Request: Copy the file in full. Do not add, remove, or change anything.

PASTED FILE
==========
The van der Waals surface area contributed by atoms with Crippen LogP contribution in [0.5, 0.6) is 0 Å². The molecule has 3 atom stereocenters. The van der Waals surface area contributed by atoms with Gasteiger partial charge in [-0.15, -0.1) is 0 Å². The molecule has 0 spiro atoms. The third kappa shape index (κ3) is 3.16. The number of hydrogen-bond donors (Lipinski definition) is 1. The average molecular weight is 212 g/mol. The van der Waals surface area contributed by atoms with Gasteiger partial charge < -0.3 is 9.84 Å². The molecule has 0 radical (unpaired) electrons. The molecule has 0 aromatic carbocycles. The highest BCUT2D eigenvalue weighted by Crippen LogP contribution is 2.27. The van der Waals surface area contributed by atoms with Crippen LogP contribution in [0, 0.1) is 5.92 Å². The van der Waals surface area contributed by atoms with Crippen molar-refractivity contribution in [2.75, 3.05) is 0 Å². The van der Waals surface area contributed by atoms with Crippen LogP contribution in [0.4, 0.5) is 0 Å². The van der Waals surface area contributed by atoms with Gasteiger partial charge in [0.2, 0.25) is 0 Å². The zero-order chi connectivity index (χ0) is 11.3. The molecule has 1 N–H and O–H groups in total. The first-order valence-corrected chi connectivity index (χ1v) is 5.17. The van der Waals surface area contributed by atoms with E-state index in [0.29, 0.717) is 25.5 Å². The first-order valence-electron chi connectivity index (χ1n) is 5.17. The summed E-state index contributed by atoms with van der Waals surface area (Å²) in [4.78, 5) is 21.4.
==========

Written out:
The van der Waals surface area contributed by atoms with Crippen LogP contribution in [0.5, 0.6) is 0 Å². The molecule has 3 atom stereocenters. The van der Waals surface area contributed by atoms with Gasteiger partial charge in [-0.15, -0.1) is 0 Å². The molecule has 0 spiro atoms. The third kappa shape index (κ3) is 3.16. The number of hydrogen-bond donors (Lipinski definition) is 1. The average molecular weight is 212 g/mol. The van der Waals surface area contributed by atoms with Gasteiger partial charge < -0.3 is 9.84 Å². The molecule has 0 radical (unpaired) electrons. The molecule has 0 aromatic carbocycles. The highest BCUT2D eigenvalue weighted by Crippen LogP contribution is 2.27. The van der Waals surface area contributed by atoms with Crippen LogP contribution in [0, 0.1) is 5.92 Å². The van der Waals surface area contributed by atoms with Crippen molar-refractivity contribution in [2.75, 3.05) is 0 Å². The van der Waals surface area contributed by atoms with Crippen LogP contribution in [0.4, 0.5) is 0 Å². The van der Waals surface area contributed by atoms with Gasteiger partial charge in [0.2, 0.25) is 0 Å². The zero-order chi connectivity index (χ0) is 11.3. The molecule has 1 N–H and O–H groups in total. The first-order valence-corrected chi connectivity index (χ1v) is 5.17. The van der Waals surface area contributed by atoms with E-state index in [0.29, 0.717) is 25.5 Å². The first-order valence-electron chi connectivity index (χ1n) is 5.17. The summed E-state index contributed by atoms with van der Waals surface area (Å²) in [4.78, 5) is 21.4.